In eCommerce, your category page is most often the first touching point when customers land on your page and get a view of your products. So category pages double as landing pages, giving them equal importance to the product page.
The main aim of your category page is to drive people further down the sales funnel, by making them view specific products and ultimately buying from your store. Your category page should already enable customers to determine if a product they like, is what they ultimately want.
If they need to go into the product page and do some major extra work to confirm on all individual products, then you best start tweaking your category pages.
Grouping categories by customer expectations
Customers who reach your site from search engines are mostly driven there by narrow search terms. They will land on your category pages are, and have very specific expectations what awaits them there. For example if a customer searches for “men's snow jackets” the search term determines that they expect to land on a page displaying snow jackets for men, like in the example below.
As your category pages also double as a landing page, then it makes sense to put your best selling product on the first page.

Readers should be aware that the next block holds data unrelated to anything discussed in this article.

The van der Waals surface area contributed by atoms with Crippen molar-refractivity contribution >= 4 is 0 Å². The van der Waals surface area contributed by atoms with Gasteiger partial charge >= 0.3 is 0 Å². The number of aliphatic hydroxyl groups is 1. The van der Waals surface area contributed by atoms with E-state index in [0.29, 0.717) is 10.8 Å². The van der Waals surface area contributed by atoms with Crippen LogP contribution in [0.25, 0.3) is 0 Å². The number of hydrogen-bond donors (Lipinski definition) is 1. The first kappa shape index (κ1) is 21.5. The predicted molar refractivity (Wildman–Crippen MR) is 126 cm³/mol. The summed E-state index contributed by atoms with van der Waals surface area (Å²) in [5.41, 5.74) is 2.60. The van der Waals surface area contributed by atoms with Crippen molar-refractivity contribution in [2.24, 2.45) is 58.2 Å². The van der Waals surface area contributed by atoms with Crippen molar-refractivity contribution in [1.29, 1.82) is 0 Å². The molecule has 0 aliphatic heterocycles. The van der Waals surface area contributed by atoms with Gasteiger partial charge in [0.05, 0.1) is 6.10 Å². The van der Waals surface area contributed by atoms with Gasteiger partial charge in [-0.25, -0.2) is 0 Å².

Categories can be broader and narrower, based on the depth you wish to offer, but you don't need to go overboard and sorting and filtering will provide more depth. We will cover that in the article as we move along.
This will rarely ever happen, but at all costs avoid letting a children's scarf get lost in a section for men's shirts. Also, keep in mind that this article only touches grouping of the categories and does not address navigation, as that's another in depth topic.
Choosing the correct view for your industry
You can choose between displaying your products in a grid or list view and also providing the option to let your visitors alternate between the two. To understand which view is best for you to use, let's establish the difference between the listview and the grid view.
Gridview is a grid of products displaying only the essentials: picture, price & product name. Some clothing brands like, Gap, have removed even the price and product name, and letting the product solely sell itself. However, depending on your needs you can instead add a bit more info, by including things like review counts etc, while still keeping the focus on the product itself.
Benefits: Images alone can give all the information needed for people to make the decision
Disadvantages: When poor images are used, people will be put off by checking the larger view every time.
Below is an example of Gap.com and how they've removed everything, focusing only on the products.
Listview consists of a picture on the left and some product information on the right: price, product name, short description and availability. So grid view focuses on the picture and the listview adds additional room for a more detailed view.
Benefits: a list view will give you more room to display product information.
Disadvantages: You can's show as many products per page and customers will usually end up filtering and sorting. Creating a list view also takes more time, as you create extra descriptions.